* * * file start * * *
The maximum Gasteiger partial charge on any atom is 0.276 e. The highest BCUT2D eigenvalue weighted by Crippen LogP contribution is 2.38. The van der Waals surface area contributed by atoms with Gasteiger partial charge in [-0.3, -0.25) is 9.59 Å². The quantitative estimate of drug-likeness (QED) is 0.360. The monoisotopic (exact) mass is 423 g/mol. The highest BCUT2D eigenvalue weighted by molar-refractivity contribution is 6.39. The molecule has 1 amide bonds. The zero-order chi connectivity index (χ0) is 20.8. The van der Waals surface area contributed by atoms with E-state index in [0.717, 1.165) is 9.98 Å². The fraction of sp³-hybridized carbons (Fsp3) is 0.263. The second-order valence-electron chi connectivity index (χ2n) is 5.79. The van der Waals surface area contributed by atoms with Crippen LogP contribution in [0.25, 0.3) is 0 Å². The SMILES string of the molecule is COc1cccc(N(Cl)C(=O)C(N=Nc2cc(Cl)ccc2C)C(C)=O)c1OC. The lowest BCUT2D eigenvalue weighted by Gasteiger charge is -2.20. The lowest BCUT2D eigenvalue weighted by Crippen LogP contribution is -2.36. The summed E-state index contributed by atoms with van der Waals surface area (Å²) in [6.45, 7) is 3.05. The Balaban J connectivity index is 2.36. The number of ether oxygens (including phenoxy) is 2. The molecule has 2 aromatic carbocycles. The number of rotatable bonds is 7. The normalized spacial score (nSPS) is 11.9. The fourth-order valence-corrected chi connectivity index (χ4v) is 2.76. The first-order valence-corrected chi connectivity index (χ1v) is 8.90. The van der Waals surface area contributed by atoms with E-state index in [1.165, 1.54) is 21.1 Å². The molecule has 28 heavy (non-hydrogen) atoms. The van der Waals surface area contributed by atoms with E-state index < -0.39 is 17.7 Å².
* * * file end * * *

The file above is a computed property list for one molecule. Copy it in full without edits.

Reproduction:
The maximum Gasteiger partial charge on any atom is 0.276 e. The highest BCUT2D eigenvalue weighted by Crippen LogP contribution is 2.38. The van der Waals surface area contributed by atoms with Gasteiger partial charge in [-0.3, -0.25) is 9.59 Å². The quantitative estimate of drug-likeness (QED) is 0.360. The monoisotopic (exact) mass is 423 g/mol. The highest BCUT2D eigenvalue weighted by molar-refractivity contribution is 6.39. The molecule has 1 amide bonds. The zero-order chi connectivity index (χ0) is 20.8. The van der Waals surface area contributed by atoms with E-state index in [0.717, 1.165) is 9.98 Å². The fraction of sp³-hybridized carbons (Fsp3) is 0.263. The second-order valence-electron chi connectivity index (χ2n) is 5.79. The van der Waals surface area contributed by atoms with Crippen LogP contribution in [0.25, 0.3) is 0 Å². The SMILES string of the molecule is COc1cccc(N(Cl)C(=O)C(N=Nc2cc(Cl)ccc2C)C(C)=O)c1OC. The lowest BCUT2D eigenvalue weighted by Gasteiger charge is -2.20. The lowest BCUT2D eigenvalue weighted by Crippen LogP contribution is -2.36. The summed E-state index contributed by atoms with van der Waals surface area (Å²) in [6.45, 7) is 3.05. The Balaban J connectivity index is 2.36. The number of ether oxygens (including phenoxy) is 2. The molecule has 2 aromatic carbocycles. The number of rotatable bonds is 7. The normalized spacial score (nSPS) is 11.9. The fourth-order valence-corrected chi connectivity index (χ4v) is 2.76. The first-order valence-corrected chi connectivity index (χ1v) is 8.90. The van der Waals surface area contributed by atoms with E-state index in [1.165, 1.54) is 21.1 Å². The molecule has 28 heavy (non-hydrogen) atoms. The van der Waals surface area contributed by atoms with E-state index < -0.39 is 17.7 Å².